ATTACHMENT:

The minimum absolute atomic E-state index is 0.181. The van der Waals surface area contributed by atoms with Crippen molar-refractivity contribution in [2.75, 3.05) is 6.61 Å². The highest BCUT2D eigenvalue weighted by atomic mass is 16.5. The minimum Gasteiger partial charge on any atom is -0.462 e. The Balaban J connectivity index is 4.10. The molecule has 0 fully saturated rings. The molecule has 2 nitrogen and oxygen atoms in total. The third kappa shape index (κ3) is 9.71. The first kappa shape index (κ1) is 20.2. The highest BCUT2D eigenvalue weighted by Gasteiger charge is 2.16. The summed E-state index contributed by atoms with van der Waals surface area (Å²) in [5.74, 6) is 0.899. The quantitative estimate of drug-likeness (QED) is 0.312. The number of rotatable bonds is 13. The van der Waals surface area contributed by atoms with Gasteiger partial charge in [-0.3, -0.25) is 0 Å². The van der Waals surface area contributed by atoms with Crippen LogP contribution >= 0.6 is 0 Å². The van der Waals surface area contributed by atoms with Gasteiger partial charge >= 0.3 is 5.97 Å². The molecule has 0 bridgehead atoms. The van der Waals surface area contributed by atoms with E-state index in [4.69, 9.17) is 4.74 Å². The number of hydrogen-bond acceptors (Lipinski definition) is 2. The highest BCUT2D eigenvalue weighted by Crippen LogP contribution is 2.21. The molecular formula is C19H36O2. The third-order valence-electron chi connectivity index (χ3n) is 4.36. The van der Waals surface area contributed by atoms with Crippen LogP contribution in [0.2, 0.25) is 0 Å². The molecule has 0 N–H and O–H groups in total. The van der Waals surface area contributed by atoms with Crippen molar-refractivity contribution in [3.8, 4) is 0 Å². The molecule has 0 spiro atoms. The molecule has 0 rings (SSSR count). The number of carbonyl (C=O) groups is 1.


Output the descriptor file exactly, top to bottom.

The minimum absolute atomic E-state index is 0.181. The van der Waals surface area contributed by atoms with Crippen molar-refractivity contribution in [2.75, 3.05) is 6.61 Å². The highest BCUT2D eigenvalue weighted by atomic mass is 16.5. The minimum Gasteiger partial charge on any atom is -0.462 e. The Balaban J connectivity index is 4.10. The molecule has 0 fully saturated rings. The molecule has 2 nitrogen and oxygen atoms in total. The third kappa shape index (κ3) is 9.71. The first kappa shape index (κ1) is 20.2. The highest BCUT2D eigenvalue weighted by Gasteiger charge is 2.16. The summed E-state index contributed by atoms with van der Waals surface area (Å²) in [5.74, 6) is 0.899. The quantitative estimate of drug-likeness (QED) is 0.312. The number of rotatable bonds is 13. The van der Waals surface area contributed by atoms with Gasteiger partial charge in [-0.3, -0.25) is 0 Å². The van der Waals surface area contributed by atoms with Crippen LogP contribution >= 0.6 is 0 Å². The van der Waals surface area contributed by atoms with Gasteiger partial charge >= 0.3 is 5.97 Å². The molecule has 0 bridgehead atoms. The van der Waals surface area contributed by atoms with E-state index in [4.69, 9.17) is 4.74 Å². The number of hydrogen-bond acceptors (Lipinski definition) is 2. The highest BCUT2D eigenvalue weighted by Crippen LogP contribution is 2.21. The molecular formula is C19H36O2. The third-order valence-electron chi connectivity index (χ3n) is 4.36. The van der Waals surface area contributed by atoms with Crippen LogP contribution in [0.2, 0.25) is 0 Å². The molecule has 0 N–H and O–H groups in total. The van der Waals surface area contributed by atoms with Crippen molar-refractivity contribution in [3.8, 4) is 0 Å². The molecule has 0 spiro atoms. The molecule has 0 rings (SSSR count). The number of carbonyl (C=O) groups is 1.